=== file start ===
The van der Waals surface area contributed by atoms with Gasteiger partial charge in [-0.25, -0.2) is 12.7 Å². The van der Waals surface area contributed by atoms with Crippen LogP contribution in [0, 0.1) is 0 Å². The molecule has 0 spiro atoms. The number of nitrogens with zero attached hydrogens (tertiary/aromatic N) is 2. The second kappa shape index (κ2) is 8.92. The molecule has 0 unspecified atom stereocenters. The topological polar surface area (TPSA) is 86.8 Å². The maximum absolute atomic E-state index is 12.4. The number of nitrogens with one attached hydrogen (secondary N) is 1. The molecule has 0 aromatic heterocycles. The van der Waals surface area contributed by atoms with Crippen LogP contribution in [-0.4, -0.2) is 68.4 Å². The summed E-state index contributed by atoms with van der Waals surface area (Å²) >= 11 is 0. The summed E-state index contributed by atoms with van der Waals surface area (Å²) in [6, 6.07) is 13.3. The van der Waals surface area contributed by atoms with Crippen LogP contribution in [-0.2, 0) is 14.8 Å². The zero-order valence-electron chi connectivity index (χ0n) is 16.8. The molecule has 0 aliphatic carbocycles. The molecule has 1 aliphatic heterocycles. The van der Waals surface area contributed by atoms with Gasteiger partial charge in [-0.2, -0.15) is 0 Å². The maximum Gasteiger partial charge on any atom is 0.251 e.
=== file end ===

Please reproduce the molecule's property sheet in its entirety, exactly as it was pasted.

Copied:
The van der Waals surface area contributed by atoms with Gasteiger partial charge in [-0.25, -0.2) is 12.7 Å². The van der Waals surface area contributed by atoms with Crippen LogP contribution in [0, 0.1) is 0 Å². The molecule has 0 spiro atoms. The number of nitrogens with zero attached hydrogens (tertiary/aromatic N) is 2. The second kappa shape index (κ2) is 8.92. The molecule has 0 unspecified atom stereocenters. The topological polar surface area (TPSA) is 86.8 Å². The maximum absolute atomic E-state index is 12.4. The number of nitrogens with one attached hydrogen (secondary N) is 1. The molecule has 0 aromatic heterocycles. The van der Waals surface area contributed by atoms with Crippen LogP contribution in [-0.4, -0.2) is 68.4 Å². The summed E-state index contributed by atoms with van der Waals surface area (Å²) >= 11 is 0. The summed E-state index contributed by atoms with van der Waals surface area (Å²) in [6, 6.07) is 13.3. The van der Waals surface area contributed by atoms with Crippen LogP contribution in [-0.2, 0) is 14.8 Å². The zero-order valence-electron chi connectivity index (χ0n) is 16.8. The molecule has 0 aliphatic carbocycles. The molecule has 1 aliphatic heterocycles. The van der Waals surface area contributed by atoms with Gasteiger partial charge in [-0.2, -0.15) is 0 Å². The maximum Gasteiger partial charge on any atom is 0.251 e.